Naysayers on Minnesota Exceptionalism: you guys aren’t so great, you’re like a cold Alabama….

The original Atlantic article’s comment thread devolved pretty quickly. Steve Sailor, who is what… kind of a longtime nationally renowned race troll… leads the way, saying essentially ‘stands to reason Minneapolis is nice, it’s all white people up there.’ Which is crass at best.

http://www.washingtonpost.com/blogs/govbeat/wp/2015/02/17/if-minneapolis-is-so-great-why-is-it-so-bad-for-black-people/

http://blogs.mprnews.org/newscut/2015/02/theres-more-to-minneapolis-than-its-whiteness/#comments

http://www.theatlantic.com/business/archive/2015/02/minneapoliss-white-lie/385702/

But then you got Washpo, who makes that argument in a more academically respectable way…. IE “Northern European ethnic homogeneity means Minneapolis has never dealt properly with the conflicts brought by racial diversity, and it’s fails now to the extent it tries…” My paraphrase.

You know me, the recalcitrant conservative…. I am going to stand on my non-epidemiological, know it when I see it gut instinct here and say…. The Twin Cities are exceptional for a certain prosperity and pleasantness, and that both commercially and governmentally most things go right. To deny that on its face would be to… be some kind of unworldly denialist.

And the understanding of our exceptionalism does have a scholarly underpinning. The Politico article that ranked MN first comes from a blend of many meaningful quality of life indexes.

So what’s to be made of how poorly minorities are doing here? I don’t know. I do believe in such a thing as structural racism. Structural racism might bar minorities from opportunities in the way naysayers say . But I will posit something else, and this possibly having the feel of ignorant bloviating.

Understand first, the mid-20th century ethnic homogeneity of Minnesota is a fact, it was very much that way. And then grant that the way you’d like to see generational progress is a familial ladder climb from say poor, blue collar labor to educated white collar middle class affluent. My (white) family did that in MN over say the 30’s thru the 80’s. I think some multitudes of white families did that here.

Here’s my un-academic, bloviating, speculation: Most ‘original’ (for real lack of a better term that captures the nature of somewhat homogenous European settlement here since the 1850’s) white Minnesota families completed that transformation, and middle class abundance in MN was achieved so consistently that we wouldn’t have hardly any poor people left at all if we didn’t import them. And so we imported them. Black people from Chicago, who wanted to escape Chicago because it’s got hell hole ghettos. Hmongs from Laos who were refuges from the war. Somalians from Somalia who were refugees from the war.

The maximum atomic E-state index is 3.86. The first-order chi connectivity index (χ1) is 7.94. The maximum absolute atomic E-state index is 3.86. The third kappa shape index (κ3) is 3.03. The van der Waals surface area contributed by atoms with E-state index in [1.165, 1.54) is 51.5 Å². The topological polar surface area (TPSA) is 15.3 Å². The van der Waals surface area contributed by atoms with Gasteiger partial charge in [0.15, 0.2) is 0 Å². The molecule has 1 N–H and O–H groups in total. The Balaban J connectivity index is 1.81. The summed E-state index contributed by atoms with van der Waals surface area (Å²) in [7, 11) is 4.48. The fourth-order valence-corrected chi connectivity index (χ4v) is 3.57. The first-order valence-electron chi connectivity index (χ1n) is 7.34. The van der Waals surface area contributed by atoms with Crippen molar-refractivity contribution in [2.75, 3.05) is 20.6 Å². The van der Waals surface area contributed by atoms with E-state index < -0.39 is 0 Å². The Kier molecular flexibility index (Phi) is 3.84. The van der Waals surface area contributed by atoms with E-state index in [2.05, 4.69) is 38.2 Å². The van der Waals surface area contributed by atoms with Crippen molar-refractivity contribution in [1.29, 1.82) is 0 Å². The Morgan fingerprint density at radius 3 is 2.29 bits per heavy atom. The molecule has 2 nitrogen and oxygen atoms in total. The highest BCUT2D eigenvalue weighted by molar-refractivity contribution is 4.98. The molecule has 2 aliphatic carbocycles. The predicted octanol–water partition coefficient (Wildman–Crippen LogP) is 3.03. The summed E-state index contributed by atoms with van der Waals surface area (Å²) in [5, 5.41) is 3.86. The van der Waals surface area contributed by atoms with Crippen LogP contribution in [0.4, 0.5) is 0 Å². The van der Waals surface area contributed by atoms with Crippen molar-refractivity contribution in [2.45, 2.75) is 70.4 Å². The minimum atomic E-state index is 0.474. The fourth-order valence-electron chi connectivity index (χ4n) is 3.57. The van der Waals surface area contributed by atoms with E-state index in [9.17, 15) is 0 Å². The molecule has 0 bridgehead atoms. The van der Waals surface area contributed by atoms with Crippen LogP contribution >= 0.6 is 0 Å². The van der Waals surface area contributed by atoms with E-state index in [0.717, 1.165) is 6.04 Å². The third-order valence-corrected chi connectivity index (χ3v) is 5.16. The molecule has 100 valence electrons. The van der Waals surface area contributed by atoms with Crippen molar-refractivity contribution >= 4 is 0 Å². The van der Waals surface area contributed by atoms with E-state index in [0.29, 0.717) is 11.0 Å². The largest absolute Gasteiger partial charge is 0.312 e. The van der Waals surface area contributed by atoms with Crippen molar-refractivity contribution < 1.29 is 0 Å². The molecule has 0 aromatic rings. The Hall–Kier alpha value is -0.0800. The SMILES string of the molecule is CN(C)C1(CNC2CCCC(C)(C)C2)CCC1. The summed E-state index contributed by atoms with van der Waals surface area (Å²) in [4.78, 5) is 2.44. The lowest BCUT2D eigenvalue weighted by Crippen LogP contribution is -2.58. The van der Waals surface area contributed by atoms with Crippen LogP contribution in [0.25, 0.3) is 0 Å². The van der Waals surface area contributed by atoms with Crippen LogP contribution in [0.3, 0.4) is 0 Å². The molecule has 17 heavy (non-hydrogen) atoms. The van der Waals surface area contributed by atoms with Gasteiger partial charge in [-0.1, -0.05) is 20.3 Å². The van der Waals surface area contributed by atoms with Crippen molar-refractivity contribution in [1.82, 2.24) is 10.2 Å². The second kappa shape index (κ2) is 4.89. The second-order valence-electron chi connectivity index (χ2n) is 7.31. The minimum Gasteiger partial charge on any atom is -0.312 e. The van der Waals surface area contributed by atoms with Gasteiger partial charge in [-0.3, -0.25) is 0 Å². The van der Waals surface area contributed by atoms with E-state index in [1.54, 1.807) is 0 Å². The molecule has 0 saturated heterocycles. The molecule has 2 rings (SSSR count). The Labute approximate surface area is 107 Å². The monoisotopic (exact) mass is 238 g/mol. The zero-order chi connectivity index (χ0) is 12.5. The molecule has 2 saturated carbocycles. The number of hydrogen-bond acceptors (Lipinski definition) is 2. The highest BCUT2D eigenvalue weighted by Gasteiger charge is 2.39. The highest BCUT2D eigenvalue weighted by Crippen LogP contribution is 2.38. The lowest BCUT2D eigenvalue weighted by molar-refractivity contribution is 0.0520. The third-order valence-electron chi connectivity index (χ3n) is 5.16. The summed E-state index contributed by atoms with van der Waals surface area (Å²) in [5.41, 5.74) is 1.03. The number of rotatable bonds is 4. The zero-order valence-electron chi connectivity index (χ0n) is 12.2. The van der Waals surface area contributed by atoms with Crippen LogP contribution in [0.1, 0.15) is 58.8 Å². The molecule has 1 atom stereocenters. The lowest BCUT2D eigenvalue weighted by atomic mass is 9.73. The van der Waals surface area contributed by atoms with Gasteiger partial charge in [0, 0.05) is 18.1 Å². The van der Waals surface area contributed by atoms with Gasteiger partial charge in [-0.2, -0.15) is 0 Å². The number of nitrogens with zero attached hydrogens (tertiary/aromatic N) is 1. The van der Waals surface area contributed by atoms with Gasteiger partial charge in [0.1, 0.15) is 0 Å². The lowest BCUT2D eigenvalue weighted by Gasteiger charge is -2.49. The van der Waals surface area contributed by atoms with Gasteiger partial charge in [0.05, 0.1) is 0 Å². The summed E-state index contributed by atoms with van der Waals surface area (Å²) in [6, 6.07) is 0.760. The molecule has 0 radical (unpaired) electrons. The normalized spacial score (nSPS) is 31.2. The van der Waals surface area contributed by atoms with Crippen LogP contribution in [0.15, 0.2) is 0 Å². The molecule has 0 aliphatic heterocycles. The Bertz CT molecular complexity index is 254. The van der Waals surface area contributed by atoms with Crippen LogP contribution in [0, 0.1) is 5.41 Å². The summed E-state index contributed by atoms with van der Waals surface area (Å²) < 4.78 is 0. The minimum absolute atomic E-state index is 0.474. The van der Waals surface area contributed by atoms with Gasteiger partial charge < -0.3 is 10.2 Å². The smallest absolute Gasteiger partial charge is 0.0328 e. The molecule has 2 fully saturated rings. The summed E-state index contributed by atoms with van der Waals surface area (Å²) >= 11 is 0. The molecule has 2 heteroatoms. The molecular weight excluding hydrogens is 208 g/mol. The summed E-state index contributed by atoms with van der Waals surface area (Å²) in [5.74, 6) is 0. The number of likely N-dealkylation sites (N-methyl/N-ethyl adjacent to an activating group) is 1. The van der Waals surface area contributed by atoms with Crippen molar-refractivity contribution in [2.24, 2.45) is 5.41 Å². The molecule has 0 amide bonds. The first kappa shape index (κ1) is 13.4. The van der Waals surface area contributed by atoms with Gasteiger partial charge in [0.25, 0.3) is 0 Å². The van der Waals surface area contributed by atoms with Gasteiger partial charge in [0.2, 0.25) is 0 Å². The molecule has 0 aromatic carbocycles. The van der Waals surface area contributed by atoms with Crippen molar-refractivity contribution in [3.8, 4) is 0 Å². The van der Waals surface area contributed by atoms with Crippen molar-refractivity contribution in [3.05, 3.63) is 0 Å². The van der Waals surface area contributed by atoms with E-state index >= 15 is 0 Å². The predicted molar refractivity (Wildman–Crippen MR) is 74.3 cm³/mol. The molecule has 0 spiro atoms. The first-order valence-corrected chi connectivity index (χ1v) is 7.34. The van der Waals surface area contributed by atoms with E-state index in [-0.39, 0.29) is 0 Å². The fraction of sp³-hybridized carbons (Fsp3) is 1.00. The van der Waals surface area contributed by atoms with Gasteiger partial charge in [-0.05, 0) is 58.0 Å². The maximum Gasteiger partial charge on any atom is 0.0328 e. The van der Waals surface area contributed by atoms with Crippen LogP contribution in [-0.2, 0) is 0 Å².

Now it’s fair and a duty to acknowledge structural racism, but the other thing going on is that most of Minnesota’s minorities are relative if not true newcomers, and a couple generations behind on the social progression that might be expected from migration.

Just to say… I think this naysaying is a bit excessive. Minnesota is fairly fiscally liberal, with a reasonably generous social safety net and education spending. I can’t imagine we fail to do something here out of some xenophobic malevolence whereas some other city or state succeeds because they don’t have that regional character flaw.

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5 thoughts on “Naysayers on Minnesota Exceptionalism: you guys aren’t so great, you’re like a cold Alabama….

    1. W.E. Peterson Post author

      My own lying eyes would tell me this is true. As far as it goes, I live in the exurbs. But Woodbury is a township over. In Woodbury, they got affluent people and broke people, white people and people of a variety of different colors, MsMansions and multi-unit housing…

      Reply
  1. Joe Loveland

    This is an interesting theory: “The other thing (beyond structural racism) going on is that most of Minnesota’s minorities are relative if not true newcomers, and a couple generations behind on the social progression that might be expected from migration.”

    I don’t know that it’s true, and I don’t know that it’s false. It wonder if anyone has done any research on that question: “Compared to other states, does MN have a disproportionate number of very low-income immigrants from other countries and poverty-stricken American communities.” It doesn’t feel different to me in that way than other places I’ve lived – DC, Austin TX, Eugene — but maybe it is?

    Reply
    1. pm1956

      I agree that it is interesting. It seems to me that we do have a fairly large number of Hmong and Somalis…at least as a percentage of our minority population. Of course, our minority population has been pretty small, compared to other cities our size. And we do not seem to have a particularly large hispanic population.

      Reply
    2. W.E. Peterson Post author

      If in anthropology / sociology there isn’t a phenomenon defined / recognized / understood where migrants lag the broader, established population… then there ought to be, it’s that intuitive, I think. Those migrant populations are a social network in themselves, and I would posit that it may take a generation or more to make the social and commercial connections that elevate the network and integrate it into the broader population. Then they reach parity. All I can say is, I lived through it here as we started an evolution from white homogeneity, and we are still only one or two generations in on this change… and that it doesn’t figure that great big populations of rich people migrate into a place and take a seat at the top of the social hierarchy of a given place. It’s the opposite.

      Reply

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